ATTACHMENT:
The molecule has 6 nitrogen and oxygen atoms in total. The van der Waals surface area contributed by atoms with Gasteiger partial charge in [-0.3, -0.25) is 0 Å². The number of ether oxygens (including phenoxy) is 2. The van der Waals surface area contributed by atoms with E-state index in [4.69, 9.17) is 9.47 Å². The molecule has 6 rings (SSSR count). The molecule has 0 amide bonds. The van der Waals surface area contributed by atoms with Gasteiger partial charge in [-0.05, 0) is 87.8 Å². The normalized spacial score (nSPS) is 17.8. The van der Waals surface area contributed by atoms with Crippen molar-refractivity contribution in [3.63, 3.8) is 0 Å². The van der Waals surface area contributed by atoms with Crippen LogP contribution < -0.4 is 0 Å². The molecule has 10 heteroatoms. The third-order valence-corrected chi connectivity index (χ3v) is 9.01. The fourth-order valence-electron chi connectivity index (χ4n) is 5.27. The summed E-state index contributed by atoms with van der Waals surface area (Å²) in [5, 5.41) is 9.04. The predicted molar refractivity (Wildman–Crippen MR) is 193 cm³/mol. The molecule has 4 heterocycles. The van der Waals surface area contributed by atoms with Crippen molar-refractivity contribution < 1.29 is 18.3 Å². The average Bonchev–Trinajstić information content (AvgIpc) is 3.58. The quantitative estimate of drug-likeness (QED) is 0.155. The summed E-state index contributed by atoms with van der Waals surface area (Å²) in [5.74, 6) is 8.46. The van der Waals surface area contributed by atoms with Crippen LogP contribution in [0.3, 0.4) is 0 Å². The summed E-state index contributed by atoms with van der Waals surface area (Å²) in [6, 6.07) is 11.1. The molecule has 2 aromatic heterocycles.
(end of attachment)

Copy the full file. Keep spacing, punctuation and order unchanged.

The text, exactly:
The molecule has 6 nitrogen and oxygen atoms in total. The van der Waals surface area contributed by atoms with Gasteiger partial charge in [-0.3, -0.25) is 0 Å². The number of ether oxygens (including phenoxy) is 2. The van der Waals surface area contributed by atoms with E-state index in [4.69, 9.17) is 9.47 Å². The molecule has 6 rings (SSSR count). The molecule has 0 amide bonds. The van der Waals surface area contributed by atoms with Gasteiger partial charge in [-0.05, 0) is 87.8 Å². The normalized spacial score (nSPS) is 17.8. The van der Waals surface area contributed by atoms with Crippen molar-refractivity contribution in [3.63, 3.8) is 0 Å². The van der Waals surface area contributed by atoms with Crippen LogP contribution < -0.4 is 0 Å². The molecule has 10 heteroatoms. The third-order valence-corrected chi connectivity index (χ3v) is 9.01. The fourth-order valence-electron chi connectivity index (χ4n) is 5.27. The summed E-state index contributed by atoms with van der Waals surface area (Å²) in [5, 5.41) is 9.04. The predicted molar refractivity (Wildman–Crippen MR) is 193 cm³/mol. The molecule has 4 heterocycles. The van der Waals surface area contributed by atoms with Crippen molar-refractivity contribution < 1.29 is 18.3 Å². The average Bonchev–Trinajstić information content (AvgIpc) is 3.58. The quantitative estimate of drug-likeness (QED) is 0.155. The summed E-state index contributed by atoms with van der Waals surface area (Å²) in [5.74, 6) is 8.46. The van der Waals surface area contributed by atoms with Crippen LogP contribution in [0.3, 0.4) is 0 Å². The summed E-state index contributed by atoms with van der Waals surface area (Å²) in [6, 6.07) is 11.1. The molecule has 2 aromatic heterocycles.